Effective stewardship: less antibiotic use and more hand hygiene

Rossana Rosa (bio below) writes a guest post, reflecting on this recent review and meta-analysis on the effectiveness of antimicrobial stewardship (AMS) programmes…

The first reports on the effects of Antimicrobial Stewardship Programmess date back to the mid-90s, and the interest in them has taken off in the past decade.

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A health economist’s guide to the AMS galaxy

Guest blogger Nikki Naylor (bio below) has written this post about a recent review on the cost-effectiveness of antimicrobial stewardship…

I’ll start this blog post off with a promise – I promise not to use any equations or unnecessarily complex terms that just describe logical concepts (something us economists do like to do on occasion). In return, I hope that you will see past the standard and not-to-exhilarating conclusion of “more evidence is needed” and see some of the more useful messages that sit within this recent review that we have published.

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CPE screening Q&A: the who, when, and how

I gave a talk yesterday as part of a PHE London event on the whys and wherefores of screening for MDROs – my talk was focussed on CPE, and you can download my slides here: “CPE: seek and ye shall find”. I thought a quick Q&A would be the best way to summarise the content.

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Need to save some money? Then universal admission screening for CPE is for you!

Many guidelines now recommend screening some patients on admission for carriage of CPE. However, very few cost-effectiveness analyses have been performed. A Canadian group have just published a modelling study with a tantalising conclusion: universal admission screening for CPE is likely to be cost-effective, and may even be cost-saving!

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Reflections from FIS/HIS 2016: Cauliflower, Clostridium, cash, and Candida

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A very enjoyable few days in Edinburgh this week for the Federation of Infection Societies / Healthcare Infections Society (FIS/HIS) meeting. Some reflections follow…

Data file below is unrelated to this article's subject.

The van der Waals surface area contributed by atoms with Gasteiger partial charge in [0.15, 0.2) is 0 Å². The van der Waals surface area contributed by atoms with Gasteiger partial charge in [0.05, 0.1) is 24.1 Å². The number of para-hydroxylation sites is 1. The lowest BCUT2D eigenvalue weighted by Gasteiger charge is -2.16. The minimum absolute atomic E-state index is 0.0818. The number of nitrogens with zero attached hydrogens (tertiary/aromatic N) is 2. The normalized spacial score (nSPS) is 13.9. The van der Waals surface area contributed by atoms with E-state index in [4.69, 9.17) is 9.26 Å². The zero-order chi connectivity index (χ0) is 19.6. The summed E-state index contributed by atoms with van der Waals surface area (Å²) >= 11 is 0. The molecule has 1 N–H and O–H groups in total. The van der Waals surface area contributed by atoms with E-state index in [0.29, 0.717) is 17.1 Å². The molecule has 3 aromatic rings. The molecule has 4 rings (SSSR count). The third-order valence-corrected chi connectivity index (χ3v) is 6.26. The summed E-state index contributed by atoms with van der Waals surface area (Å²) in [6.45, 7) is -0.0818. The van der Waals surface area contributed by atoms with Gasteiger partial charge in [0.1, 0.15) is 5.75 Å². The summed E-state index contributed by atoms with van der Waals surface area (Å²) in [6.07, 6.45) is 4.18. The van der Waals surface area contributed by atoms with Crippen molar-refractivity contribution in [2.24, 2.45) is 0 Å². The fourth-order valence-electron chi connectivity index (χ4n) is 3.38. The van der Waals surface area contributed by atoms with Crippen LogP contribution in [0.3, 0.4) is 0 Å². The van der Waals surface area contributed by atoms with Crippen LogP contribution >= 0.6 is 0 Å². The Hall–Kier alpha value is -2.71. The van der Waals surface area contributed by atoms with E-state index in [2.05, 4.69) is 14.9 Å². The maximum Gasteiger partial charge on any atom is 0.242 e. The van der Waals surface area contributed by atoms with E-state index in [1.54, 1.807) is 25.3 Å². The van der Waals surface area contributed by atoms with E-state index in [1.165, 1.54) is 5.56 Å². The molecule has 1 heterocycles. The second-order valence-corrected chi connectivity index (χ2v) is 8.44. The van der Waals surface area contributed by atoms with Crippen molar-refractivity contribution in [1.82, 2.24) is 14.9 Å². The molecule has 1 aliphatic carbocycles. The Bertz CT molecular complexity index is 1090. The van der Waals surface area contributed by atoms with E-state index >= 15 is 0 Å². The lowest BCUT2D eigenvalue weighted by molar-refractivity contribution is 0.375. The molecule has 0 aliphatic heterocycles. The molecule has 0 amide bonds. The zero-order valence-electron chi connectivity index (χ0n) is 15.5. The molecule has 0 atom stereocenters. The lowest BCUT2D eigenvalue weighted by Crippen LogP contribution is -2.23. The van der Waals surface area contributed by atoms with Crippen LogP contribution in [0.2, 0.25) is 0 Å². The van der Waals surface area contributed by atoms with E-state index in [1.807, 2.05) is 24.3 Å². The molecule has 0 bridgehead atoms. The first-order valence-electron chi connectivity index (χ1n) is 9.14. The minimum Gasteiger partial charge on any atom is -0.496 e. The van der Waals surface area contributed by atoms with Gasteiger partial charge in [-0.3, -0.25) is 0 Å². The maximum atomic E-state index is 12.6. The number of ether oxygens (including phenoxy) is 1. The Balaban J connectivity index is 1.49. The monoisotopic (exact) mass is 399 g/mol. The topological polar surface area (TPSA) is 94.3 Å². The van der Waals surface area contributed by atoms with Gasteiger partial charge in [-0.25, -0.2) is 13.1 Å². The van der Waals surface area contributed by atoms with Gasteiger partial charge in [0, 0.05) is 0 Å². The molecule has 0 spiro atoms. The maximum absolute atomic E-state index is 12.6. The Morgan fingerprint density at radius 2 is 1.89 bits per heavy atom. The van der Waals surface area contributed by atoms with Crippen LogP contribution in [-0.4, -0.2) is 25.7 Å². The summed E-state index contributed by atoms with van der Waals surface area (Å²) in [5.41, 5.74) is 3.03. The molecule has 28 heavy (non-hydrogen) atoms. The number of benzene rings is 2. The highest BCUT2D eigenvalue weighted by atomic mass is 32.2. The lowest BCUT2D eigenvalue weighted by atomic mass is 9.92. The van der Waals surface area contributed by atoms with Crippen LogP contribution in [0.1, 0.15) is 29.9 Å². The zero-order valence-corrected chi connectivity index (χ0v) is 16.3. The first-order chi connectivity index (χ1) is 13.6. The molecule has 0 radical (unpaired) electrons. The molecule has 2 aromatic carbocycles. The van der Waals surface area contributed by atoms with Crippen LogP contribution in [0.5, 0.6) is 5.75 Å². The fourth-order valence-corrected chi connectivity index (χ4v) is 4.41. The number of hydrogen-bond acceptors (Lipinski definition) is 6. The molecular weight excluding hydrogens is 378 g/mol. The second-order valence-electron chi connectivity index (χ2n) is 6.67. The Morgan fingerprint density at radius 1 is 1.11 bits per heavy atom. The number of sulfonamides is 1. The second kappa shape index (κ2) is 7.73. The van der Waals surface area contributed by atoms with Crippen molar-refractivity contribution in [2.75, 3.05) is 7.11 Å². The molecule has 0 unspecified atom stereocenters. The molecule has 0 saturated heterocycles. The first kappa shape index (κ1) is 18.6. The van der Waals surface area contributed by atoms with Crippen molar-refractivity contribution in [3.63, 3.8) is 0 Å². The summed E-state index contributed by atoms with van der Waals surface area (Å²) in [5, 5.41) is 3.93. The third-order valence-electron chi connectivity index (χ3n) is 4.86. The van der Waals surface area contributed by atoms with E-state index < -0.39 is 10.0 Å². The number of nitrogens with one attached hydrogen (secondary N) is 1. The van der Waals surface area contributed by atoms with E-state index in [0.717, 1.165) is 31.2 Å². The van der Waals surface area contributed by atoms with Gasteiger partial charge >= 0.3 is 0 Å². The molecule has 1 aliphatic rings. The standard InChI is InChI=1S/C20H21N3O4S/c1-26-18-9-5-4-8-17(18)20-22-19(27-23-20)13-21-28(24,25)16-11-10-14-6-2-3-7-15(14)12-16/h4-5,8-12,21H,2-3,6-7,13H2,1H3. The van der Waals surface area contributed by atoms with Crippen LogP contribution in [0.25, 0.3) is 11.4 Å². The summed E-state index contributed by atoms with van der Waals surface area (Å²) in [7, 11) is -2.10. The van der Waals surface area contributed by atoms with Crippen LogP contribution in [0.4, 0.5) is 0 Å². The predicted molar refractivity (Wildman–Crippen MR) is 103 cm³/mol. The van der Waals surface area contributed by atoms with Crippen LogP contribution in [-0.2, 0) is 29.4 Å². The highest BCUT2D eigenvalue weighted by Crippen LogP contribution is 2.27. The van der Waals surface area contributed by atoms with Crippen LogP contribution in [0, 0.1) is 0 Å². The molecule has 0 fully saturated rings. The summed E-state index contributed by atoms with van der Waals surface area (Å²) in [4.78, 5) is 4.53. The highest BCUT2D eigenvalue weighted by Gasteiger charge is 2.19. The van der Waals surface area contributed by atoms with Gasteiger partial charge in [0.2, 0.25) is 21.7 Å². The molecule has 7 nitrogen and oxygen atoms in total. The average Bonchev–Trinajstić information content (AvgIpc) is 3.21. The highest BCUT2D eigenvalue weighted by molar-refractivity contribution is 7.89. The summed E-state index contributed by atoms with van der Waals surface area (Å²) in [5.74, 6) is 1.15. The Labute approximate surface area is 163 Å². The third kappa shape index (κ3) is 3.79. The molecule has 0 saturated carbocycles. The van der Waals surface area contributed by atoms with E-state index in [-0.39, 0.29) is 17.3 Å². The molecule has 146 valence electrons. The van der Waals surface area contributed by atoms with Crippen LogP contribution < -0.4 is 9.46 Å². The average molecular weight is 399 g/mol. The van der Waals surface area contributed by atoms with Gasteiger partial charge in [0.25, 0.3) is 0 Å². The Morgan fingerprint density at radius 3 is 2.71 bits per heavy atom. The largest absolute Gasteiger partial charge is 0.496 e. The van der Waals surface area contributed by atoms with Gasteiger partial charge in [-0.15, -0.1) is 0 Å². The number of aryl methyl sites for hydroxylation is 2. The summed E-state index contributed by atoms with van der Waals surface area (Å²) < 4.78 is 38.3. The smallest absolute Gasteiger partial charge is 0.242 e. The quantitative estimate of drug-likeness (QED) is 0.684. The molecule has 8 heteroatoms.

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Reconsidering the burden of CRE screening

 

swabs

Shortly after the PHE Toolkit was published, I blogged some crude sums to size the burden of CRE admission screening a la Toolkit. I’m pleased to report that colleagues at Imperial have done a much better job of this, published in a letter in the Journal of Infection. The study provides some evidence that the recommendation in the PHE CRE Toolkit to perform pre-emptive isolation of suspected carriers whilst obtaining three negative screens is simply not feasible. The team then compare an alternate strategy – of applying the Tookit triggers to admissions to high risk specialties only (intensive care, nephrology, cardiothoracic surgery, neurosurgery and oncology).

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CRE diagnosis: current status

I had the opportunity to ask the audience how they were detecting CRE in their diagnostic clinical labs during a talk last week. It was an audience of around 50 laboratory and clinical folk, mainly from the UK but a few from continental Europe. And here’s what I found:

CRE diagnosis which method

I was a little surprised that more labs have switched to using chromogeneic agar plates than use non-chorogeneic agar plates. In the case of our lab in London, we are currently using non-chromogenic media for clinical samples, but in the process of evaluating chromogenic media. Although the purchase costs of chromogenic media are higher, they are more sensitive and substantially reduce the amount of time required to confirm a negative or positive culture, so I suspect they actually work out cheaper when you factor in labour costs.

I was not surprised that so few labs are using PCR. The costs are considerably higher but turnaround time is faster and they are more sensitive. There are now a number of PCRs on the market for the detect of CRE direct from rectal swabs (e.g. Checkpoints and Cepheid). We are currently in the process of evaluating the Checkpoints assay and after sharing our preliminary data, this was the feeling in the room about using PCR to detect CRE:

CRE diagnosis_PCR

I think I’ll leave it there for now…